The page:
Tag Archives: garbage

Ryan’s Recycling – Making Waste Worthwhile!

At Green Waste Enterprises, one of our core values is to promote recycling and to educate people about the benefits of it for the environment.  We have campaigned long and hard to reach this goal.

We were totally blown away, therefore to find out about 6-year-old Ryan Hickman from San Juan Capistrano, California.  If there is one thing he loves, it’s sorting. So when, at the tender age of 3, his parents, let him come along to return some water bottles at a recycling center, he was thrilled to help.

“He likes to sort pretty much anything, and he liked putting the bottles in the machine,” Damion, said in a recent interview with The Capistrano Dispatch. “He probably got two or three bucks, and he was so excited about it. And of course then he got to sort his change, so that meant more sorting.”

There was no stopping Ryan after this and as soon as they got home Ryan told his Dad that he wanted to collect everyone’s recyclables.  He even got his Mom and Dad to hand out garbage bags to all his neighbors.

ryans recycling 2

That was the beginning of Ryan’s Recycling Company, established in 2012 in the family’s backyard. In the past 4 years he has already earned more than $10,000 by collecting cans and bottles from about 40 “customers” in five different neighborhoods.

Of course, being only 6 years old Ryan has to rely on his parents, grandmother and aunt to drive him around to collect his recyclables.  Ryan’s sorting facility consists of eight large trash cans that he sorts containers into—bottles and cans, plastics and glass, they all have their place. Ryan has learnt the difference between the types of recyclables and why it is important to keep trash separated.   Then every few weeks they visit the recycling center to cash in his hoard.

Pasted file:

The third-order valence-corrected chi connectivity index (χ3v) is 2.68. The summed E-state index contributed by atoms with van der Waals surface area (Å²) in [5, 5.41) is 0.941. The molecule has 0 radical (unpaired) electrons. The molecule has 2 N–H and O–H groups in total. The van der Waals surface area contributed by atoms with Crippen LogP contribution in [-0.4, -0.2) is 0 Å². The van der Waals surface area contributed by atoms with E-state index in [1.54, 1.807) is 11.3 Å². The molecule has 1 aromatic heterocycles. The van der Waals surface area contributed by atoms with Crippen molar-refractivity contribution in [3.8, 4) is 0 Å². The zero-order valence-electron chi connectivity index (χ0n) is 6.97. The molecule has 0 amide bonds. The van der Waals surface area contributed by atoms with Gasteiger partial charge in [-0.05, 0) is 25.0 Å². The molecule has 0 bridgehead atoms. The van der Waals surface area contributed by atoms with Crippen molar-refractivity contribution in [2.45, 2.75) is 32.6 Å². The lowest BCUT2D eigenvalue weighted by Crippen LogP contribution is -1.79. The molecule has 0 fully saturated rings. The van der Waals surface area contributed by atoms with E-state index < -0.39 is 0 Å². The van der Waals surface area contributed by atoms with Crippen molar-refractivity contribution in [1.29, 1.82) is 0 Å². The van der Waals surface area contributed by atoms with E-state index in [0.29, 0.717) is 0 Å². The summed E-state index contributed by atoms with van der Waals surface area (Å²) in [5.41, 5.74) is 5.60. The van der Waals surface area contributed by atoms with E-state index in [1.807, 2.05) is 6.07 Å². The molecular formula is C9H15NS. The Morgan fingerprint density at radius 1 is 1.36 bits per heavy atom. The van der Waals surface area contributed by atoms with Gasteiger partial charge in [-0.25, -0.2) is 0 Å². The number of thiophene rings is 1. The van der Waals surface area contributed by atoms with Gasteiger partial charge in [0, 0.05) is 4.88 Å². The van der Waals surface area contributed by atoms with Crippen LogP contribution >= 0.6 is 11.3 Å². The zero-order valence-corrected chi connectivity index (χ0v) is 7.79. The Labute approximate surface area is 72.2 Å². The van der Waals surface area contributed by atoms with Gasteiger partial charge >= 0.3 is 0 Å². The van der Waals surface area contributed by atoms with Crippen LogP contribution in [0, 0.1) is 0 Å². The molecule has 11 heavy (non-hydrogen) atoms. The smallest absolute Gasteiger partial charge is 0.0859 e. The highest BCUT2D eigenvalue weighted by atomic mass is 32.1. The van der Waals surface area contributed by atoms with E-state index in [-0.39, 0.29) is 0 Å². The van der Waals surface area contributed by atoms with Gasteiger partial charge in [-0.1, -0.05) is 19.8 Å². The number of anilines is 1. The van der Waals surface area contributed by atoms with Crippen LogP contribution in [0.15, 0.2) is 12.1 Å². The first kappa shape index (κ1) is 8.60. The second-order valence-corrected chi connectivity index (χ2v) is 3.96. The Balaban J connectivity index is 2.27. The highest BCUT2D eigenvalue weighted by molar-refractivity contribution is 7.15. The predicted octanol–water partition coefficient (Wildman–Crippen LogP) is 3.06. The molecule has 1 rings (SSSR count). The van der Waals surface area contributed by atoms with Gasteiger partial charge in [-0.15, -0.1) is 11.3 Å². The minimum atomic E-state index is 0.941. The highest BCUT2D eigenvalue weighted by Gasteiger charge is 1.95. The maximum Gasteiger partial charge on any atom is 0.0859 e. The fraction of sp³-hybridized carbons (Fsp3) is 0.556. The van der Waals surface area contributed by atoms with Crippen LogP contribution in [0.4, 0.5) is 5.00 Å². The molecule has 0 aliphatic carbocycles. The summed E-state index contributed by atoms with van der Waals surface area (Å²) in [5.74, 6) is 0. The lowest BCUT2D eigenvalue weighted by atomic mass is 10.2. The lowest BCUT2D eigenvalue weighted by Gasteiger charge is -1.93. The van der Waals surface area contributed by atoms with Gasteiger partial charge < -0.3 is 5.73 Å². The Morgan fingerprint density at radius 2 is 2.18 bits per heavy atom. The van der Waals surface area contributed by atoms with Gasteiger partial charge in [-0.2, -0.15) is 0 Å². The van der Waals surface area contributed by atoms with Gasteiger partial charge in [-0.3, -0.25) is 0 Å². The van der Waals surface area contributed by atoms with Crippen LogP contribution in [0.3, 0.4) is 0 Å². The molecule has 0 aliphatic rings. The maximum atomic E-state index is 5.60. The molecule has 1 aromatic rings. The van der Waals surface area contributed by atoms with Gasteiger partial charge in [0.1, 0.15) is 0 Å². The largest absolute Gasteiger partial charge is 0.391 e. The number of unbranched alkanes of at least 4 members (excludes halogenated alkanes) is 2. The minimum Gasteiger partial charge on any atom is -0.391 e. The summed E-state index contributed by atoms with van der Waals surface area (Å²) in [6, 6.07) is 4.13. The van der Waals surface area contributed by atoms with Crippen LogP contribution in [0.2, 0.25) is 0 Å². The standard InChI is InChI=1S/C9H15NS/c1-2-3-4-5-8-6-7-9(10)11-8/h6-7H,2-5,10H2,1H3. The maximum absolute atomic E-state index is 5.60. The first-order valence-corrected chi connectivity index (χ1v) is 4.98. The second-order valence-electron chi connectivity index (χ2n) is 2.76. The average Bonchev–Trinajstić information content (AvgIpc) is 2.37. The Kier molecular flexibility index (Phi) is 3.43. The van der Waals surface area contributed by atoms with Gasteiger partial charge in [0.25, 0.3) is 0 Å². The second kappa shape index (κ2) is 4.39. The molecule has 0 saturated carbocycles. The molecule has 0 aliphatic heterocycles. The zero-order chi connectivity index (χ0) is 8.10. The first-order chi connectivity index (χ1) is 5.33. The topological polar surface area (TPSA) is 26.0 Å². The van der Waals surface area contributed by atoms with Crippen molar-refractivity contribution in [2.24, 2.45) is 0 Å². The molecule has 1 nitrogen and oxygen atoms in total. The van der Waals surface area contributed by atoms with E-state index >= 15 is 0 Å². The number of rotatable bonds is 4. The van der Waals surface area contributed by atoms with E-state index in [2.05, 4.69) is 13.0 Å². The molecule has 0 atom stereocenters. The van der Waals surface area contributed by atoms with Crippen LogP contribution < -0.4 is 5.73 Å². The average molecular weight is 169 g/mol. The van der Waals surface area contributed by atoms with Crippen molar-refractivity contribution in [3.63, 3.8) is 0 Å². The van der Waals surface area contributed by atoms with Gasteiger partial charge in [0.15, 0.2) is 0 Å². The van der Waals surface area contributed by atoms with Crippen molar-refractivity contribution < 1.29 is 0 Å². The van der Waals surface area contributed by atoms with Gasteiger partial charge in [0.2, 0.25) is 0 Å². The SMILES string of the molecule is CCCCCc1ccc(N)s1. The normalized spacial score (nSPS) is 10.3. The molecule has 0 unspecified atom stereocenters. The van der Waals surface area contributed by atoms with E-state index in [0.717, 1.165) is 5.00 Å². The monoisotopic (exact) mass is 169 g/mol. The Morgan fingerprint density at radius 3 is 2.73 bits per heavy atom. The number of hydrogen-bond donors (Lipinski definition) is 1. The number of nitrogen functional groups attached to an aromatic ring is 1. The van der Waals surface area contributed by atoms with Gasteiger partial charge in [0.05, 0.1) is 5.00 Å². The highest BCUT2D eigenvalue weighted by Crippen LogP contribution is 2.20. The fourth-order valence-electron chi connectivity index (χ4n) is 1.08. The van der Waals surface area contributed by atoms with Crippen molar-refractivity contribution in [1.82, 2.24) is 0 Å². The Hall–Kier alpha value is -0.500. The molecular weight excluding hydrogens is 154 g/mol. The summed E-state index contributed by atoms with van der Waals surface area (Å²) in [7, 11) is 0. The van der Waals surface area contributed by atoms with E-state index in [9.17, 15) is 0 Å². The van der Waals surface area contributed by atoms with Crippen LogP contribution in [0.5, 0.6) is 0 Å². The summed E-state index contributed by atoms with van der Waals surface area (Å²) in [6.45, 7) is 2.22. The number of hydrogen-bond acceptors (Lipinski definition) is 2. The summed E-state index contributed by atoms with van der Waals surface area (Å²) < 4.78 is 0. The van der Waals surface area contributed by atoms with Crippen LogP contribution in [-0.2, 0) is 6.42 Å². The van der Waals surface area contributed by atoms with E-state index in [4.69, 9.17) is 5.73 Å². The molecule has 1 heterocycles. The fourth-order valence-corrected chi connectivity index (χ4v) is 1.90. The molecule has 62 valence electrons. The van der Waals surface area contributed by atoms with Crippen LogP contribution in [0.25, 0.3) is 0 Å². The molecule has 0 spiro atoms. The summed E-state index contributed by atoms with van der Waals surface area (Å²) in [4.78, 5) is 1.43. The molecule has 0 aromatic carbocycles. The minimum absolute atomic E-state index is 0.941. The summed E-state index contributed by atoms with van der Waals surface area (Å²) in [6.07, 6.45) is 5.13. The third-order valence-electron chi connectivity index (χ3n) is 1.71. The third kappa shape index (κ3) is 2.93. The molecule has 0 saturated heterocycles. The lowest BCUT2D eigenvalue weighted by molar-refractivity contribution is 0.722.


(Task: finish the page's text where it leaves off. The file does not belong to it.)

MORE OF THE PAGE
ryans recycling3

Since starting his business, Ryan has recycled 49,000 pounds of waste, 200,000 cans and bottles and has donated over $1,600 to charity.  The rest of his earnings have gone straight into a college savings account.

In a YouTube video posted last July, Ryan’s Dad asks if other people should start recycling to help save the earth.  He knows how important it is to keep trash out of our oceans to protect the environment and also the creatures that live in and around the oceans.  He worries that the birds at the beach might eat the trash and get sick or die.

Ryan is an example to us all.  If just one little boy can have get this much done, just imagine what we could achieve if WE ALL did just a fraction of what Ryan does.

“He’s very passionate about it, and he likes to get everybody else passionate about it as well,” his Mom said. “I think he’s rubbed off on all of us now. You find yourself walking past a can on the ground and needing to pick it up instead of walking away and leaving it there.”

This is exactly what we are trying to promote at Green Waste Enterprises.  Ryan has shown that if you start young enough, then recycling just becomes a way of life.  He doesn’t recycle because his Dad told him to do it……….he does it because he knows it is the right thing to do……….and he understands the benefits of it.  Well done Ryan……….